3 Things To Consider When Writing Your Next Commercial Script

March 25, 2015

Think about the last few commercials that have been produced for your company.  Did they bring in the expected revenue?  Did they make your brand more memorable?  Did they target a specific demographic to maximize opportunity costs?

 

A script is the skeleton upon which the rest of a project is built. It can make or break your results. So, during your next commercial campaign, make sure the script is on point. 

 

Here are three basic tips for writing a script for a TV commercial or Web commercial:

 

What is the goal of the commercial?  The question sounds redundant, but truthfully it isn’t.  One might think that the goal is simply to make more money, but the real question is “How is this commercial going to make more money?” If the commercial is for a car dealership, the goal of the commercial might be to highlight the new cars, to bolster sales of the new models. For a restaurant, it might be to feature a new menu, to attract a broader customer base. Or, for an outdoor sports store, it might be to show next season’s gear being pushed to the limits, to get customers in the door and buying what they need to be ready to rock. To keep your script focused, think broadly initially, then fine-tune as you revise. Once you know the goal for your commercial you are ready to write the script.

 

Don’t Be Afraid to Brand Yourself. We’ve all seen it. The commercial where the representative of the company stands in front of the camera and tells you why you need their product. Not that riveting, right? The “acting” usually sucks, and it’s not going to grab anybody’s attention unless they’re already looking for specifically what you have. It’s just not effective marketing. Don’t tell people about your products and services--Show Them! Nobody likes to be lectured to. But even more important, video is a visual art form. Capitalize on it! Brand yourself as a staple in your industry by incorporating your products and services into a story or message that makes people yearn for what you can offer them.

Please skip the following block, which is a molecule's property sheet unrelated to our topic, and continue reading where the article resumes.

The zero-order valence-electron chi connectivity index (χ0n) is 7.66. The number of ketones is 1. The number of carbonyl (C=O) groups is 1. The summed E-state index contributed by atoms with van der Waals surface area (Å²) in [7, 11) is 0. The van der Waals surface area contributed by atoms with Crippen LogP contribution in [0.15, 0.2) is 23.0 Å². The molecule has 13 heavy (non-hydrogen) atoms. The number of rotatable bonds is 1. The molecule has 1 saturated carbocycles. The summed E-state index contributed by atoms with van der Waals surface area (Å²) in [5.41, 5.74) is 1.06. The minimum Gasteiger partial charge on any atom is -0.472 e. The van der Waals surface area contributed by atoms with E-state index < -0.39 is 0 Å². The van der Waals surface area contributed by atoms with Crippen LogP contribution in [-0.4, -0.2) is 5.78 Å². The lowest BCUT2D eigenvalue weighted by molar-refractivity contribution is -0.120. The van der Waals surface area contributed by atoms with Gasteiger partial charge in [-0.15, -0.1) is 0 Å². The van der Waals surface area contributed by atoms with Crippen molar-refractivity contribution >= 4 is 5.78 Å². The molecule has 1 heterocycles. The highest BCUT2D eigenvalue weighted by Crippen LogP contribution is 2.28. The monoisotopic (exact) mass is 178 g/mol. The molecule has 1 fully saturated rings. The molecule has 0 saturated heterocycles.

Get Your Script and A/V Cues Approved Beforehand.  You will save a boatload of time and money by not having to re-record, re-write, re-shoot, re-edit or redo any of the other countless inconveniences that come as a result of not getting someone’s approval. It doesn’t matter if you think you’ve just produced the commercial of the century. If your peers and superiors don’t like it, they may send you back to production. This adds cost and time, which are usually in short supply to begin with. 

 

Give your commercial the ability to live up to it’s true potential by writing a script that states your goal clearly and effectively. This is the best way to keep consumers reaching for their wallets. 

 

We are here to help ensure you get the results you seek from your message. For help writing your next script, please contact Parker at Walkingstick Presentations. Phone; (435) 512- 1711 – Email; wp.utah@gmail.com. Thanks!!

 

 

**All images used in this post have been downloaded from the internet. We do not claim to own them. Please contact us if you would like us to remove any of the images included herein. We would be happy to do so if needed. Thanks.

 

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